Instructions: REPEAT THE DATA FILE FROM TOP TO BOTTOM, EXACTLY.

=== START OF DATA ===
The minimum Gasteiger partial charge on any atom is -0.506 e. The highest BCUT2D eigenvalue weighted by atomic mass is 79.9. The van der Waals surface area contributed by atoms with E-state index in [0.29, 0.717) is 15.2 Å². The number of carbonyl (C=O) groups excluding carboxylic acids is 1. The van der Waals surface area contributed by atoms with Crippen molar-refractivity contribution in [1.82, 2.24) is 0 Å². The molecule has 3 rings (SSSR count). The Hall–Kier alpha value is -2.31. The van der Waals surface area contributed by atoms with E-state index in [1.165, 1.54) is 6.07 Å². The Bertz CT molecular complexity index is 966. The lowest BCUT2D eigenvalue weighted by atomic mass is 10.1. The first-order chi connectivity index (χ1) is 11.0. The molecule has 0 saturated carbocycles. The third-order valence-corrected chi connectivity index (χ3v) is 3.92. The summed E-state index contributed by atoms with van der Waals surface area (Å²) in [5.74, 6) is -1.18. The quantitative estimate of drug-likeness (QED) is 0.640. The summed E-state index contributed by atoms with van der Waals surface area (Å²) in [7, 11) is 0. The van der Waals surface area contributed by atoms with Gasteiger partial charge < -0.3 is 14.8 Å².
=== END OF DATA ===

The minimum Gasteiger partial charge on any atom is -0.506 e. The highest BCUT2D eigenvalue weighted by atomic mass is 79.9. The van der Waals surface area contributed by atoms with E-state index in [0.29, 0.717) is 15.2 Å². The number of carbonyl (C=O) groups excluding carboxylic acids is 1. The van der Waals surface area contributed by atoms with Crippen molar-refractivity contribution in [1.82, 2.24) is 0 Å². The molecule has 3 rings (SSSR count). The Hall–Kier alpha value is -2.31. The van der Waals surface area contributed by atoms with E-state index in [1.165, 1.54) is 6.07 Å². The Bertz CT molecular complexity index is 966. The lowest BCUT2D eigenvalue weighted by atomic mass is 10.1. The first-order chi connectivity index (χ1) is 11.0. The molecule has 0 saturated carbocycles. The third-order valence-corrected chi connectivity index (χ3v) is 3.92. The summed E-state index contributed by atoms with van der Waals surface area (Å²) in [5.74, 6) is -1.18. The quantitative estimate of drug-likeness (QED) is 0.640. The summed E-state index contributed by atoms with van der Waals surface area (Å²) in [7, 11) is 0. The van der Waals surface area contributed by atoms with Gasteiger partial charge < -0.3 is 14.8 Å².